Overall, Mega Man is a dated, but still very competent, soundtrack. Soundtracks to future Mega Man games would be more creative and employ better instruments, but this soundtrack can still be enjoyed for its nostalgic value and for the couple of excellent tracks that did come from it.
Post by Captain Hygiene on Jan 27, 2010 9:45:49 GMT -5
Oddly enough, I just got back into listening to some game music yesterday - I've refallen in love with the Curse of Monkey Island soundtrack. It's the best music I can think of on the PC, and could easily take the prize for any system.
It's a pretty relaxed, jazz and Caribbean-influenced score, and it excels at both general mood pieces and well-developed character themes. The great thing about it is that it comes from the third game in the series, so it drew upon established themes, but technology had advanced enough that the score was able to be recorded primarily with real instruments rather than the MIDI versions in the previous games.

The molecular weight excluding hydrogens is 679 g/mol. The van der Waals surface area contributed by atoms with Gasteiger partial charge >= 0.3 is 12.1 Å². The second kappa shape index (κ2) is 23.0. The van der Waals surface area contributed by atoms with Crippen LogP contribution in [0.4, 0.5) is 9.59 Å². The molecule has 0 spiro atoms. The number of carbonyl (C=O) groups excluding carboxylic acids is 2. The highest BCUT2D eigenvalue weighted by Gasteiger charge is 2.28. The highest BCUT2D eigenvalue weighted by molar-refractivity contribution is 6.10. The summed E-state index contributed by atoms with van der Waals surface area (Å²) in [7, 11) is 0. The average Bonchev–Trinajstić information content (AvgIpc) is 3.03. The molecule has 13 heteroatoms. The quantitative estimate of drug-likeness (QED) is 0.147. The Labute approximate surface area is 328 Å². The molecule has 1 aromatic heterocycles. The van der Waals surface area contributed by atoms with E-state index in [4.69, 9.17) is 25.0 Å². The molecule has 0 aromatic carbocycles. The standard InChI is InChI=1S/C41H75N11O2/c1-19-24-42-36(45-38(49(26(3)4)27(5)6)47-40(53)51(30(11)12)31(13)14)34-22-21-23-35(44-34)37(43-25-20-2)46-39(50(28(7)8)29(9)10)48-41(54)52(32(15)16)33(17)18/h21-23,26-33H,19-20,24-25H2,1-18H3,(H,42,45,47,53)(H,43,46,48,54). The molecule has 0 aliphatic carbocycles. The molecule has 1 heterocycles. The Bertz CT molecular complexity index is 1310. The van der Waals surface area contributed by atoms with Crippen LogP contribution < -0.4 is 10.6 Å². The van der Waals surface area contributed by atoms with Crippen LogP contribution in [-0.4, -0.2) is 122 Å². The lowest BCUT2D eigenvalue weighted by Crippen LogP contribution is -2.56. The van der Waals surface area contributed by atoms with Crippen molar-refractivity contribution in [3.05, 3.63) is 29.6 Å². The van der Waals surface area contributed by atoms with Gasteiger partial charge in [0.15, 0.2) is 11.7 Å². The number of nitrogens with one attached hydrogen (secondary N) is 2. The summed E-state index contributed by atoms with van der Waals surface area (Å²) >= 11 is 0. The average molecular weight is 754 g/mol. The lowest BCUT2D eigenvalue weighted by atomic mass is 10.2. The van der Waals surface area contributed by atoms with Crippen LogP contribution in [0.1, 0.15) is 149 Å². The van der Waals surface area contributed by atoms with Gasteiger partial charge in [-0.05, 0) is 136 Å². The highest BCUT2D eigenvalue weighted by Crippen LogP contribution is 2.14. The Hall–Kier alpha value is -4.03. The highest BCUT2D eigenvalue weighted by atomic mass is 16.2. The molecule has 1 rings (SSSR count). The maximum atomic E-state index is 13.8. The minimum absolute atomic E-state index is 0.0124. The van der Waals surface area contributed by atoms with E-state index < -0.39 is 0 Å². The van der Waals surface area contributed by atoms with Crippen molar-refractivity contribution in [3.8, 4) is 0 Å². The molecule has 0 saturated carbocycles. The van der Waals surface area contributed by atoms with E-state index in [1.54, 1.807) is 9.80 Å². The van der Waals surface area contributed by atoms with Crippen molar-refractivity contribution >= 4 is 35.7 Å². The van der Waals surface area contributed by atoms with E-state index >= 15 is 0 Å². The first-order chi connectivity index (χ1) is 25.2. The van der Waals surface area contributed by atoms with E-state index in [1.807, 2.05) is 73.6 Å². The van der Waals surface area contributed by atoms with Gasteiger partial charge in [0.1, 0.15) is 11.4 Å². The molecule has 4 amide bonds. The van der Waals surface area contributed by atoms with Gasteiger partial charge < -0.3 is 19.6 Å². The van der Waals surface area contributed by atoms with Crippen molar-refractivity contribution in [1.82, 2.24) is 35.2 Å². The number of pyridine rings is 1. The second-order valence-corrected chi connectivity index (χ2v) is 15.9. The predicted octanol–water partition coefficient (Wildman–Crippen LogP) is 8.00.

Even though it works as pure music, there's also a sense of fun throughout a lot of the tracks. My favorite is the reworking of the villain's theme (present throughout the previous two games and the beginning of this one, as a bit more traditional "evil" theme) as a goofy Dixieland jam. It fits perfectly with the surreally hilarious game, and it's the catchiest song ever. Great stuff, and most of the soundtrack is easily available online, along with the other games in the series: www.scummbar.com/tx/games/music/
I remember thinking, in 1995, that the music from the game Sword of Vermillion for the Sega Genesis was the best I had heard in a video game. It's still pretty good today. If you get an emulator, you can access a sound test by pressing ABC and Start on the second controller and listen to all the music.
Post by Continuing Legend on Feb 10, 2010 16:24:19 GMT -5
I know EVERYONE loves it, but "Still Alive" from Portal is one of the best things ever.